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Poem by Eugene Field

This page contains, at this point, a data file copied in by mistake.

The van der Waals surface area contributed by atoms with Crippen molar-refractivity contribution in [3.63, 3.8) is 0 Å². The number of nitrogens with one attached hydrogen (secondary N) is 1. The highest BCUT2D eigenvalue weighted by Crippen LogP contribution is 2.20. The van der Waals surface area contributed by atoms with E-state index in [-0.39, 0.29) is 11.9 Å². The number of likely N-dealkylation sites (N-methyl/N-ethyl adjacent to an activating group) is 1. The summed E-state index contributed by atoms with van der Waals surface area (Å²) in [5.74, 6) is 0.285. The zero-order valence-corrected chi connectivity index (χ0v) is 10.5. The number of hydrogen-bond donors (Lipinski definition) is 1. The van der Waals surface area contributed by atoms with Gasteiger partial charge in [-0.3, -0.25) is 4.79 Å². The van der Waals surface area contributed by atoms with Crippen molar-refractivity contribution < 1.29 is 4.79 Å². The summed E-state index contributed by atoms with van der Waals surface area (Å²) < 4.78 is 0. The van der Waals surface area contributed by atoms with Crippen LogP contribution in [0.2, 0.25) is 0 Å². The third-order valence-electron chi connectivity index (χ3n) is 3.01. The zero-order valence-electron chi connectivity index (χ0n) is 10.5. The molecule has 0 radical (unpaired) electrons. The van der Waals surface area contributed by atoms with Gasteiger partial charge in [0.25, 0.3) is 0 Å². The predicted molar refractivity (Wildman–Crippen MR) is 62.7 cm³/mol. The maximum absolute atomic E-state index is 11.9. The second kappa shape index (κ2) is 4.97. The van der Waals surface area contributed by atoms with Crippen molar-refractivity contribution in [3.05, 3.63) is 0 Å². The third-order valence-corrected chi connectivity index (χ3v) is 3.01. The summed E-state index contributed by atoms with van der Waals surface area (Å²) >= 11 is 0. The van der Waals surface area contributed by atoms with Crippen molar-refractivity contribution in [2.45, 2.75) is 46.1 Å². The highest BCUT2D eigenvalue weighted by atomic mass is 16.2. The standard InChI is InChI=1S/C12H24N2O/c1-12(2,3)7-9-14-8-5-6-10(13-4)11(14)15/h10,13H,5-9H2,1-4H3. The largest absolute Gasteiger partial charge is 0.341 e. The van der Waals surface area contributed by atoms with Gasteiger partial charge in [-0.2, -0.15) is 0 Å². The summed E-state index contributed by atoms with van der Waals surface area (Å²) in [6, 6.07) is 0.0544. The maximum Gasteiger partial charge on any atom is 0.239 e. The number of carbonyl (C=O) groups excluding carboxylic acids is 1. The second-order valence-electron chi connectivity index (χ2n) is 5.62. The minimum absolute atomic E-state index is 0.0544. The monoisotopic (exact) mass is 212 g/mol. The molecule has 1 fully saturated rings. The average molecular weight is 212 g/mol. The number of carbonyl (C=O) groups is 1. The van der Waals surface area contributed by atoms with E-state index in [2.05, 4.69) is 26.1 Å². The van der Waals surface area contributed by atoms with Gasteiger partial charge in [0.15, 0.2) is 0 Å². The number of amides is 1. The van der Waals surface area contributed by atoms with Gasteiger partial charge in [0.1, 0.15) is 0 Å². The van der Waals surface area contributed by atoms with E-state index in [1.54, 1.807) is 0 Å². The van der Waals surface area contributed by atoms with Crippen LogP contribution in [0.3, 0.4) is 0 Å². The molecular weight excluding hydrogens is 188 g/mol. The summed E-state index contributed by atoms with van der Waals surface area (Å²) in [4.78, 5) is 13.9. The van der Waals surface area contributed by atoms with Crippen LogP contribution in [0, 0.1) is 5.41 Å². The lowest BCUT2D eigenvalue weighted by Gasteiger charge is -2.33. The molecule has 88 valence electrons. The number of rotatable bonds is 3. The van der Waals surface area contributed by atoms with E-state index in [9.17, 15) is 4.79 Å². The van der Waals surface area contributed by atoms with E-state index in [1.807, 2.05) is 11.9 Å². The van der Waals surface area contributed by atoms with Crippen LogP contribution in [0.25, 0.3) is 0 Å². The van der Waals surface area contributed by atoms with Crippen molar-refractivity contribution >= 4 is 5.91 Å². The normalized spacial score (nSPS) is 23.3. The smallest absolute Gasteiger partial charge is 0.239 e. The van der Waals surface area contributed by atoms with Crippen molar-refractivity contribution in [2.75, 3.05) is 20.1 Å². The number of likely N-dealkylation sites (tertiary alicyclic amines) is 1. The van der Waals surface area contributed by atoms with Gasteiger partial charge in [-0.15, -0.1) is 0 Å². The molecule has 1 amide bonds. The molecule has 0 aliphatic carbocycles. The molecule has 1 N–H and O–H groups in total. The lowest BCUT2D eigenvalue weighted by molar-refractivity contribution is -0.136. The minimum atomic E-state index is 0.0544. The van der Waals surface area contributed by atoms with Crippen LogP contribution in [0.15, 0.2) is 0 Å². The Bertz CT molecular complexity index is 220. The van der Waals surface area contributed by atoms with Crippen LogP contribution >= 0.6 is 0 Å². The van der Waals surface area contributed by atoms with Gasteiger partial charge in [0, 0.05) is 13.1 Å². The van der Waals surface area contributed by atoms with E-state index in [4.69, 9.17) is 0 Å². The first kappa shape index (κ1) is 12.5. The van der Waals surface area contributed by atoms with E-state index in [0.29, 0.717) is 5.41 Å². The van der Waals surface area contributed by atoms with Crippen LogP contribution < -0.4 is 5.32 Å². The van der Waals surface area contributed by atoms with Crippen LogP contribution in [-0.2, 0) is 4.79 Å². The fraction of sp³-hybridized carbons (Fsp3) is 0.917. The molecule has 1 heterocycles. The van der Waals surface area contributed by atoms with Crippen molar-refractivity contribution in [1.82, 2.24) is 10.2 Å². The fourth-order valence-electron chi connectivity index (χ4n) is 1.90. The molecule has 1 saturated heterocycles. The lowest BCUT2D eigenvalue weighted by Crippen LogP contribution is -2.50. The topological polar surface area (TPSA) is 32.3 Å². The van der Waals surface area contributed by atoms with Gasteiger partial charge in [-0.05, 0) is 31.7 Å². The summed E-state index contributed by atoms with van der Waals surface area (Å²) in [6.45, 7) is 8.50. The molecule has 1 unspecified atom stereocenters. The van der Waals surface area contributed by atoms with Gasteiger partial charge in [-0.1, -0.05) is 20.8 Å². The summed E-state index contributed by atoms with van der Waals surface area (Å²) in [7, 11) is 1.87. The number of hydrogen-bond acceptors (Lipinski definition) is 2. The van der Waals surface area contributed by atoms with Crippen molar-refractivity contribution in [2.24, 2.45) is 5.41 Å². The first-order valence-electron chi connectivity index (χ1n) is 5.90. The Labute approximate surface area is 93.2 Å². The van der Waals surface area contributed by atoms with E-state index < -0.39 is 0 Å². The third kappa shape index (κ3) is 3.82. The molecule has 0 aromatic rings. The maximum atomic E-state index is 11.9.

TO MISS GRACE KING Down in the old French quarter, Just out of Rampart street, I wend my way At close of day Unto the quaint retreat Where lives the Voodoo Doctor By some esteemed a sham, Yet I'll declare there's none elsewhere So skilled as Doctor Sam With the claws of a deviled crawfish, The juice of the prickly prune, And the quivering dew From a yarb that grew In the light of a midnight moon! I never should have known him But for the colored folk That here obtain And ne'er in vain That wizard's art invoke; For when the Eye that's Evil Would him and his'n damn, The negro's grief gets quick relief Of Hoodoo-Doctor Sam. With the caul of an alligator, The plume of an unborn loon, And the poison wrung From a serpent's tongue By the light of a midnight moon! In all neurotic ailments I hear that he excels, And he insures Immediate cures Of weird, uncanny spells; The most unruly patient Gets docile as a lamb And is freed from ill by the potent skill Of Hoodoo-Doctor Sam; Feathers of strangled chickens, Moss from the dank lagoon, And plasters wet With spider sweat In the light of a midnight moon! They say when nights are grewsome And hours are, oh! so late, Old Sam steals out And hunts about For charms that hoodoos hate! That from the moaning river And from the haunted glen He silently brings what eerie things Give peace to hoodooed men:Ч The tongue of a piebald 'possum, The tooth of a senile 'coon, The buzzard's breath that smells of death, And the film that lies On a lizard's eyes In the light of a midnight moon!
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